The Guinean economy has been resilient in the face of the global pandemic. Real GDP grew 5.2%, only slightly less than 5.6% in 2019 and far more than the 1.4% forecast at the start of the pandemic. This remarkable performance is linked to the strong 18.4% increase in mining activity in 2020, compared with 8% in 2019, the result of a recovery in Chinese demand for bauxite and aluminum, of which Guinea has been the major supplier since displacing Australia in 2017. But the pandemic hurt nonmining sectors, whose growth fell to 2.5% in 2020 from 5.1% in 2019, largely because of delays of major projects and the temporary closure of borders and measures to contain COVID–19, which disrupted agricultural, manufacturing and service activities. Those disruptions also led to an increase in inflation to 10.4% in 2020 from 9.5% in 2019. The central bank narrowed the differential between the official and parallel exchange rates to limit the inflationary impact of imported capital and consumer goods. A fall in tax revenues and spending increases to mitigate the effects of pandemic combined to raise the budget deficit to 3.1% of GDP in 2020, compared with 0.5% in 2019. It will be financed through advances from the central bank and the issuance of treasury bills. The massive importation of capital goods for major projects and the reduction in exports are expected to widen the current account deficit from 11.7% in 2019 to 13.3% in 2020. It would be financed by foreign direct investment in mining. (Download detailed Analysis Source : Report African Economic Outlook 2021 ; AfDB)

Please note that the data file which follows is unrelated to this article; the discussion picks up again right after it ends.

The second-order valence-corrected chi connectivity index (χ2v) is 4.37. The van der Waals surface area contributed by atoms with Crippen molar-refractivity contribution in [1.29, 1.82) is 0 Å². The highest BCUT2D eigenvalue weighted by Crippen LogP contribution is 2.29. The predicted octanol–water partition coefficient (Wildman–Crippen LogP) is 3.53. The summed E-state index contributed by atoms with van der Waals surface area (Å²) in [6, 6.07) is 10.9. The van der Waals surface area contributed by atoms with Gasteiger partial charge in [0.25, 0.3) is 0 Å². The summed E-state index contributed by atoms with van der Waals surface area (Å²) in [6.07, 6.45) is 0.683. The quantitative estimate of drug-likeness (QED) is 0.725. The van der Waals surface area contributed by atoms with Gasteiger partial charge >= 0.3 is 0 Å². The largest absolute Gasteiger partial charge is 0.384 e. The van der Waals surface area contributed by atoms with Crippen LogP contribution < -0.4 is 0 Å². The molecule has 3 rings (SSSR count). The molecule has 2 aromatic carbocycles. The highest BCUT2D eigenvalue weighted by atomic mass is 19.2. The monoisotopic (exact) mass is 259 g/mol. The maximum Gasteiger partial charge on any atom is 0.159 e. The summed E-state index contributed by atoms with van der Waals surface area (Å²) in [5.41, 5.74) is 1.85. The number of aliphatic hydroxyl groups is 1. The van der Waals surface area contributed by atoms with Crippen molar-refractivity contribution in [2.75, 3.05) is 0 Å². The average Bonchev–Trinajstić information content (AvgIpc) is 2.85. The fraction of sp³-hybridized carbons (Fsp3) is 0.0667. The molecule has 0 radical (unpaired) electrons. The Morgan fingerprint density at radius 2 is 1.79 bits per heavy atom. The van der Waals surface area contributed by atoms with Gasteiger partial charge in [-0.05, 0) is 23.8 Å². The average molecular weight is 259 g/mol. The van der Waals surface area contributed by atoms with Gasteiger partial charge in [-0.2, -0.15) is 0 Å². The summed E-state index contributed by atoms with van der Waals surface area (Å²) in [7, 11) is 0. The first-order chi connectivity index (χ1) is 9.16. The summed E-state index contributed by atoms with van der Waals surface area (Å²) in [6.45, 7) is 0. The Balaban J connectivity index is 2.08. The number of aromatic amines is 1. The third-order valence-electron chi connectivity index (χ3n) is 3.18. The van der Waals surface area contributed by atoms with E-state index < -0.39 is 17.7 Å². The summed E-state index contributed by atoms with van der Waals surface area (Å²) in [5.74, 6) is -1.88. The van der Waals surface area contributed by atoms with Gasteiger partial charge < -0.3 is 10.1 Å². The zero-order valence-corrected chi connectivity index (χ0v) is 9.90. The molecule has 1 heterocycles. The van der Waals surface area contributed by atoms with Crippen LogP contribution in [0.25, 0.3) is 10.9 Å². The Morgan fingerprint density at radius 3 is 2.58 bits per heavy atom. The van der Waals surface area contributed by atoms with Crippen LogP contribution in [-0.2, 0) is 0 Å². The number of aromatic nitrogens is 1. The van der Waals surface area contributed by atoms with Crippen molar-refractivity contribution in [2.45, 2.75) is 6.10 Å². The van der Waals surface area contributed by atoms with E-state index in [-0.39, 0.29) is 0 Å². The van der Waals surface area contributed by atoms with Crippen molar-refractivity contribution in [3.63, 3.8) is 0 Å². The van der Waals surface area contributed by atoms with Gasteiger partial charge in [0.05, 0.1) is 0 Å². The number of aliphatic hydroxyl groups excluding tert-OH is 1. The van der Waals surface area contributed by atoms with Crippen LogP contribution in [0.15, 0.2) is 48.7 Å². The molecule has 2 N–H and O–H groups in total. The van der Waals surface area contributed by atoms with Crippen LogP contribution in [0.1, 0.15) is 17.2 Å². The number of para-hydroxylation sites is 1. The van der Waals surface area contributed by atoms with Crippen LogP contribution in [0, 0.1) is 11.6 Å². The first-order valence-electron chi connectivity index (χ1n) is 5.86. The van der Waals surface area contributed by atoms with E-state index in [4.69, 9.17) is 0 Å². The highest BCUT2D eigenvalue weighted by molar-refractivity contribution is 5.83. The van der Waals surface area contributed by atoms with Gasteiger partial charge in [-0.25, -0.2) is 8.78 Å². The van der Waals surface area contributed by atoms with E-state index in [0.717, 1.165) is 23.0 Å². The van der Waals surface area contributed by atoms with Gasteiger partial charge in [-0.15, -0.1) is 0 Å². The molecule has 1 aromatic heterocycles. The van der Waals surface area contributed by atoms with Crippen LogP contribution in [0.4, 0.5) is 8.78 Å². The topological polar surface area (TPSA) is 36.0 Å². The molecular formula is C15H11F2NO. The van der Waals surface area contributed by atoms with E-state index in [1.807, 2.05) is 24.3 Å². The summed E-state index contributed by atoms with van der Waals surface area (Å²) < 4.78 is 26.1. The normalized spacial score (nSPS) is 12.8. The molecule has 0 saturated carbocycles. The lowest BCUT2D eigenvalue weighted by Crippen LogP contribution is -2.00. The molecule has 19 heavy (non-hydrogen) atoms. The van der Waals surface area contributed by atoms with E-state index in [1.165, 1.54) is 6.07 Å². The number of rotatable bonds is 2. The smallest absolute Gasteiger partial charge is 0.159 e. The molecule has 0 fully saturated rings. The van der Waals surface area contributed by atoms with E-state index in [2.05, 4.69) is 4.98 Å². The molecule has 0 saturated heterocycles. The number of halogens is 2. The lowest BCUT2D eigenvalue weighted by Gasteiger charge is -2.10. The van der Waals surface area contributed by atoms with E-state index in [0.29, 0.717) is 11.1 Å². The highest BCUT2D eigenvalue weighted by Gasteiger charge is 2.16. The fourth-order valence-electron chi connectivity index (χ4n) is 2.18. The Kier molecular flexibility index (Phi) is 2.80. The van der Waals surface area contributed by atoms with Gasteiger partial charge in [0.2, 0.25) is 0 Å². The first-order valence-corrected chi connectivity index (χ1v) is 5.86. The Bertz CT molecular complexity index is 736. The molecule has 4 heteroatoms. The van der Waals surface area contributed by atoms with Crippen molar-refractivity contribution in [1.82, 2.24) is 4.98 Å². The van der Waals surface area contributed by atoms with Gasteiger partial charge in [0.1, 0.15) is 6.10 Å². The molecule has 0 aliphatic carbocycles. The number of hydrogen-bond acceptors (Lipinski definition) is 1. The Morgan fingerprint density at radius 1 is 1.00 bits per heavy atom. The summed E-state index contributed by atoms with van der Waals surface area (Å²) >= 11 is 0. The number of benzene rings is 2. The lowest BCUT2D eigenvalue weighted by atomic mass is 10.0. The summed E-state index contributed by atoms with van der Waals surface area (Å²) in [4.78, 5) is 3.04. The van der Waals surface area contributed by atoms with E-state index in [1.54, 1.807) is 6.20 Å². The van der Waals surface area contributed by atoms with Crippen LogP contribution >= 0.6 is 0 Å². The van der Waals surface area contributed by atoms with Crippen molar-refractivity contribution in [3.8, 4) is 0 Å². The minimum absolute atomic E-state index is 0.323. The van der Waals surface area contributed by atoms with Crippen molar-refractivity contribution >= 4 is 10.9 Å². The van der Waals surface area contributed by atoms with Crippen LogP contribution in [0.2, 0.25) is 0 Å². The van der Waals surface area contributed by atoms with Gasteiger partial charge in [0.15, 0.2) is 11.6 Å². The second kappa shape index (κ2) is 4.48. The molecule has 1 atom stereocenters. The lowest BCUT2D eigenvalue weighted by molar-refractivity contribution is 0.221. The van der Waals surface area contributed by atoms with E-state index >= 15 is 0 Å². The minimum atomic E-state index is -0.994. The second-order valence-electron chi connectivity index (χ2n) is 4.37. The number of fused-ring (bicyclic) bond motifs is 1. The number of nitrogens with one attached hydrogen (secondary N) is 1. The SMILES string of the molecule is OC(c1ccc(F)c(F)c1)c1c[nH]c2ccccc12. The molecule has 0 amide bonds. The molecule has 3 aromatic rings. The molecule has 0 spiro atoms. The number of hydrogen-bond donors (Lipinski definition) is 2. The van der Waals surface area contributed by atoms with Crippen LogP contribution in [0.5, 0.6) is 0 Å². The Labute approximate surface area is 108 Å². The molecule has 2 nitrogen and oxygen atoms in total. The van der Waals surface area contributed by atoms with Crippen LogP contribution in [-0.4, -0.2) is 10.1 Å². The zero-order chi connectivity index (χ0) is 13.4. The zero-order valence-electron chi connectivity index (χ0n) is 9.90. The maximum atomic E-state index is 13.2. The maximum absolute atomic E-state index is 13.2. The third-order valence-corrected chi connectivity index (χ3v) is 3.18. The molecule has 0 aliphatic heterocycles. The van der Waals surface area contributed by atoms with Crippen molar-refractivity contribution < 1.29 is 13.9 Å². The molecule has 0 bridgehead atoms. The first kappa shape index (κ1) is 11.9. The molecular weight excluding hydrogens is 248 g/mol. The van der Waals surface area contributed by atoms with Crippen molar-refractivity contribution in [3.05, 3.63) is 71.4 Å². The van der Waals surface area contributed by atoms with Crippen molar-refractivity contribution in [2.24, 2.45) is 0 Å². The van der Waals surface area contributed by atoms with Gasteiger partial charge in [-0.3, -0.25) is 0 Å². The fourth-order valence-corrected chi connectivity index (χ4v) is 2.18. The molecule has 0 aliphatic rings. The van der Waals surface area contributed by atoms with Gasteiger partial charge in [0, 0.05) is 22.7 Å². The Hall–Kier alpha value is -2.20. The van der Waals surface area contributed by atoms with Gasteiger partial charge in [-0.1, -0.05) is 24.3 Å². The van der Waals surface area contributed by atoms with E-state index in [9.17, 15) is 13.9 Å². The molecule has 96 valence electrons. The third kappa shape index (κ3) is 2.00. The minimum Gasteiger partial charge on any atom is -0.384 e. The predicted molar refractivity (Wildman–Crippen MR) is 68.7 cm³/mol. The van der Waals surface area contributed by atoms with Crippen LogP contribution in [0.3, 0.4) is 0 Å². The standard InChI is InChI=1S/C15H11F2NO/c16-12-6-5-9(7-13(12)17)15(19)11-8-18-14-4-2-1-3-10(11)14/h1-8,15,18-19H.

At the end of 2016, the banking sector of Guinea represented a total asset of $1.1 billion.
Credit distributed to private sector in 2016 represents $0.8 billion.